By Stephen Young
By Stephen Young
By Stephen Young
By Jim Schutze
By Rachel Watts
By Lauren Drewes Daniels
Harder still is picturing their environs as the shape of things to come. In the dominant vision of the future, everything is Starbucks, Harleys have replaced automobiles, babies are born with tattoos, and the city is seamlessly cool.
This street, Bishop Avenue in North Oak Cliff, where these two young men stand jawing on a great spring day, is down at the heels--not in a scary-cool Nike ad way but in a dowdy, fusty, square kind of way. Low-slung one-story '60s brick commercial buildings are next to turn-of-the-century frame mansions that have been cut up into rooms and apartments. The side streets are tidy but modest, occupied mainly by Mexican-American families slowly working their way up the socioeconomic ladder.
It's OK, but can this possibly be the future? Doesn't the future have to be hip?
If you listen to people of keen eye--people who have a financial stake in inner-city real estate and who try hard to see the future--these men, Trey Bartosh and David Spence, are, in fact, out there on the far frontier in a place so cool and sophisticated that it's actually beyond Starbucks.
Beyond Starbucks...it's a place many may be afraid to go.
Usually when people talk about the "back-to-the-city movement," a question goes delicately unasked and unanswered: Who left?
But we all know. Mainly it's white people. It's also middle-class black and Latino people, but white, black, or whatever, for the most part the people coming back are young suburbanites. Only they aren't really coming back, technically, because they were never here. For them, the city is scary Europe. One of the best things about it is that suburban parents are afraid to visit.
Bennett Miller, a pioneer loft developer in some of the city's grittiest domains, argues that a manageable amount of fear, largely imagined, may be part of the appeal. He calls it the "we-two-against-the-world" mindset, which exists, say, in the Cedars area south of downtown where Miller has done lofts or in the early days in Deep Ellum, when there was just enough bad stuff going on in the 'hood to allow middle-class people to use that word.
The other face of downtown's redevelopment, Miller suggests, is what has happened to McKinney Avenue and the part of Oak Lawn that now has a made-up name, "Uptown." In that area, developers such as Robert Shaw and Post Properties have imported what was originally a suburban idea called "New Urbanism," grafting it on to what used to be an old urban area.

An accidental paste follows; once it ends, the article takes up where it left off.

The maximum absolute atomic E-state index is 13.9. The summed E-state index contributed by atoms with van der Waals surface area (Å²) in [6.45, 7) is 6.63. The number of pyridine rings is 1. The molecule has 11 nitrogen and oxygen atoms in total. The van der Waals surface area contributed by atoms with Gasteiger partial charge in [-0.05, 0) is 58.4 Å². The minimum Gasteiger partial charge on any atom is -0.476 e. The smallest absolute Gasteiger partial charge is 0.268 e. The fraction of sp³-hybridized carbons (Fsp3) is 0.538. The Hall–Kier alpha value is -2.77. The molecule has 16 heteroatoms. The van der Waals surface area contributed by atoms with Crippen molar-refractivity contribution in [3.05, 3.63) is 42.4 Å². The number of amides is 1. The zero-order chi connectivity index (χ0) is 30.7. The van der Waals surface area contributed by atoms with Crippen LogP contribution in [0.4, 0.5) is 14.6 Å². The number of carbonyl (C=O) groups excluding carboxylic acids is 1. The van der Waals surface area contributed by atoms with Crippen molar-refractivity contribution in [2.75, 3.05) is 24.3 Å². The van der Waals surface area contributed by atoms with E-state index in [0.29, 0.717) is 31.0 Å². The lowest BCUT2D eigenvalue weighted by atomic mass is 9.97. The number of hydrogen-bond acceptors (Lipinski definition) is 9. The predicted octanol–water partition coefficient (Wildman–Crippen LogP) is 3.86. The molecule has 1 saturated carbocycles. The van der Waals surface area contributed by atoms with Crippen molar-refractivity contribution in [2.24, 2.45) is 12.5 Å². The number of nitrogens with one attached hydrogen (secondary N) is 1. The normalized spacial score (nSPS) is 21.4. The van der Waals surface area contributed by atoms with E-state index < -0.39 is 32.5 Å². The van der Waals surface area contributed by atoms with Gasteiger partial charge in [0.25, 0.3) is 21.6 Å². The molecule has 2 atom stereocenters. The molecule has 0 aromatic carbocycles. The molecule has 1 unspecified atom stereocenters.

New Urbanism, born of suburban raw land, involves make-believe town squares and the deliberate mixing of architectural periods. In Uptown, making room for New Urbanism has required pushing the existing old neighborhood down the block and out of view. The result, with cobbled streets, a pretend trolley system, and barely a patch left of what used to be there only 20 years ago, is what Miller calls the "Magic Kingdom" school of urban redevelopment.
It's not that Oak Lawn was a bastion of rare and valuable architecture, anyway, but there were old-fashioned "community service" business strips with shoe-repair places and dime stores--things that spoke of a past of some kind. Their total erasure isn't a moral wrong, according to Miller: It's just that the template is lost, so everything there now feels instantaneous and thin the way it does in the suburbs.
"It's Never-Never Land," he says. "What it says to people is, 'There is nothing here that's real.'"
A certain absence of reality may appeal to people coming back to the city from the suburbs, if they come back because they want Parisian-feeling streets and sidewalk cafés and people-watching and so on but find the real thing intimidating or just crappy-looking.
But if Miller is right that these have been the popular paradigms so far--us-against-the-world behind razor wire and Mickey's Main Street--what in the world are Spence and Bartosh doing over on Bishop Avenue in Oak Cliff, in an area that is neither of these? That, Miller says, is what makes them special.
Gerry Henigsman, executive vice president of the Greater Dallas Apartment Association and a former deputy city manager, also sees North Oak Cliff on his radar, also is aware of Spence and Bartosh, and, like Miller, thinks they are interesting.
"They are probably rather unique," Henigsman says, "as is the area where they are working.
Spence, founder of a company called Good Space, and Bartosh, a solo architect, have for several years been re-developing small turn-of-the-century to 1920s apartment buildings in North Oak Cliff, in an area where some of the city's very first apartments were built. A number of factors, one of the most important of which may have been neglect, have allowed the area to endure as what it was originally--mainly single-family houses with a few small apartment buildings sprinkled in between.